The whole history of the Jews is a riddle if Moses' narrative is not authentic. If it is authentic, he was inspired to give the law, because he asserts God's immediate commission. Its recognized inspiration alone can account for the Israelites' acquiescence in a burdensome ritual, and for their intense attachment to the Scriptures which condemn them as a stiffnecked people. A small, isolated people, no way distinguished for science or art, possessed the most spiritual religion the world has ever seen: this cannot have been of themselves, it must be of God. No Israelite writer hints at the possibility of fraud. The consentient belief of the rival kingdoms northern Israel and Judah, the agreement in all essential parts between the Samaritan Pentateuch and the Pentateuch of the Jews who excommunicated the Samaritans as schismatics, accords with the divine origination of the Mosaic law. Even Israel's frequent apostasies magnify the divine power and wisdom which by such seemingly inadequate instruments effected His purpose of preserving true religion and morality, when all the philosophic and celebrated nations sank deeper and deeper into idolatry and profligacy.
Had Egypt with its learning and wisdom, Greece with its philosophy and refinement, or Rome with its political sagacity, been the medium of revelation, its origination would be attributed to man's intellect. As it is, the Mosaic law derived little of its influence from men of mere human genius, and it was actually opposed to the sensual and idolatrous inclinations of the mass of the people. Nothing short of its origin being divine, and its continuance effected by divine interposition, can account for the fact that it was only in their prosperity the law was neglected; when adversity awakened them to reflection they always cried unto God and returned to His law, and invariably found deliverance (Graves, Pent. ii. 3, section 2). Unlike the surrounding nations, the Jews have their history almost solely in the written word.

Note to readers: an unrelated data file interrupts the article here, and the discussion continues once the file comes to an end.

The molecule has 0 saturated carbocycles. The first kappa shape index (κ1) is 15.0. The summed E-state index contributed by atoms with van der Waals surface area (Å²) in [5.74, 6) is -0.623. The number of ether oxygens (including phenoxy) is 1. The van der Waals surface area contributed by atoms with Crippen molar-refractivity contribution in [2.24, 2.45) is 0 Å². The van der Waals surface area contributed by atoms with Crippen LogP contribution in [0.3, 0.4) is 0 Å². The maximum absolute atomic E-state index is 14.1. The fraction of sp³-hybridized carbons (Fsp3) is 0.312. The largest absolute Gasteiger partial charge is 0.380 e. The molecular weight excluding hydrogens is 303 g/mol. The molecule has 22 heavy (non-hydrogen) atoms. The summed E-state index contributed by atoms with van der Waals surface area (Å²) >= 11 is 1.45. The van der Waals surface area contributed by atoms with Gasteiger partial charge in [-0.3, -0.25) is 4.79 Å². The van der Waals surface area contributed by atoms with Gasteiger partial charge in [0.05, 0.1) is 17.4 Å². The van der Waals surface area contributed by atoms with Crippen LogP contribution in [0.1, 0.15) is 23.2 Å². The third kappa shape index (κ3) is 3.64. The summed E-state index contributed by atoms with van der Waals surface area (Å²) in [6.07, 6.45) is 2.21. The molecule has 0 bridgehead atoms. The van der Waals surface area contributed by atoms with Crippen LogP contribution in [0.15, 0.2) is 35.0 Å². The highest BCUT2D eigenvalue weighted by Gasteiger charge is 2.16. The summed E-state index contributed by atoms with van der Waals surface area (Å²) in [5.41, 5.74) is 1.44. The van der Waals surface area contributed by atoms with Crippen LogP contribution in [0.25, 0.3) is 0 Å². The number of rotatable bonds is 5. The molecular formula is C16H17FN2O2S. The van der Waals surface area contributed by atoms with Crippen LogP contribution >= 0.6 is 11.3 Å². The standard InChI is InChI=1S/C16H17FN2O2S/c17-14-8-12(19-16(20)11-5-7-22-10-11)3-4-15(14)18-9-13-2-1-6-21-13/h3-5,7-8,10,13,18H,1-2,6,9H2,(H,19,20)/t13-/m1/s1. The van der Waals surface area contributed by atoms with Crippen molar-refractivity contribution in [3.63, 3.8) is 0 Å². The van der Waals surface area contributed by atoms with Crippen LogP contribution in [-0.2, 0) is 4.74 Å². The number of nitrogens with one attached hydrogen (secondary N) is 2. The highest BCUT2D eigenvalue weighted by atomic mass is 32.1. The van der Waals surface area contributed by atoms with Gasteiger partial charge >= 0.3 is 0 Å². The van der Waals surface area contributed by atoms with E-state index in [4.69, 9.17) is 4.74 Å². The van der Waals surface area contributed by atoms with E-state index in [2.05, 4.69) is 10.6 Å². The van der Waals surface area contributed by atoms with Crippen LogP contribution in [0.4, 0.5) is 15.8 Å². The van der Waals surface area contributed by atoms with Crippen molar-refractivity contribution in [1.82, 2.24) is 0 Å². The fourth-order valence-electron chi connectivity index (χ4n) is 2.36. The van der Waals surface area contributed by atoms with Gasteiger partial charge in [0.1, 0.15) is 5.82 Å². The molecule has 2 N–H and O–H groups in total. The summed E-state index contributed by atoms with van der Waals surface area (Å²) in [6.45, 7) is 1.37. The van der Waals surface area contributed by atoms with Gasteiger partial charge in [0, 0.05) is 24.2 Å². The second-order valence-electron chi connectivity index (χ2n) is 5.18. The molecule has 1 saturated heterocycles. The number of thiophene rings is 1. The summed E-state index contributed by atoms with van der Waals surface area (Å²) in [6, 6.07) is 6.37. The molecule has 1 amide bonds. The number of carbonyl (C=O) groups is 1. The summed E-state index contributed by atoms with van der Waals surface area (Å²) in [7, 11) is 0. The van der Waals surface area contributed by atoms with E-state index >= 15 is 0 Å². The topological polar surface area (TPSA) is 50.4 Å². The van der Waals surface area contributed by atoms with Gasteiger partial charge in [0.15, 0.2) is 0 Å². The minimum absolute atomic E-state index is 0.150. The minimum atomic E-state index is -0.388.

No museum possesses sculptured figures of Jewish antiquities such as are brought from Egypt, Nineveh, Babylon, Persepolis, Greece, and Rome. The basis of Israel's polity was the Decalogue, the compendium of the moral law which therefore was proclaimed first, then the other religions and civil ordinances. The end of Israel's call by the holy God was that they should be "a holy nation" (Leviticus 19:2), a meadiatorial kingdom between God and the nations, witnessing for Him to them (Isaiah 43:10-12), and between them and Him, performing those sacrificial ordinances through the divinely constituted Aaronic priests, which were to prefigure the one coming Sacrifice, through whom all the Gentile nations were to be blessed. Thus, Israel was to be "a kingdom of priests," each subject a priest (though their exercise of the sacrificial functions was delegated to one family as their representative), and God was at once civil and spiritual king; therefore all the theocratic ordinances of the Sinaitic legislation were designed to minister toward holiness, which is His supreme law.
Hence, the religious ordinances had a civil and judicial sanction annexed and the civil enactments had a religious bearing. Both had a typical and spiritual aspect also, in relation to the kingdom of God yet to come. While minute details are of temporary and local application their fundamental principle is eternal, the promotion of God's glory and man's good. It is because of this principle pervading more or less all the ordinances, civil and ceremonial alike, that it is not always easy to draw a line between them. Even the moral law is not severed from but intimately bound up with both. The moral precepts are eternally obligatory, because based on God's own unchangeable character, which is reflected in the enlightened conscience; their positive enactment is only to clear away the mist which sin has spread over even the conscience.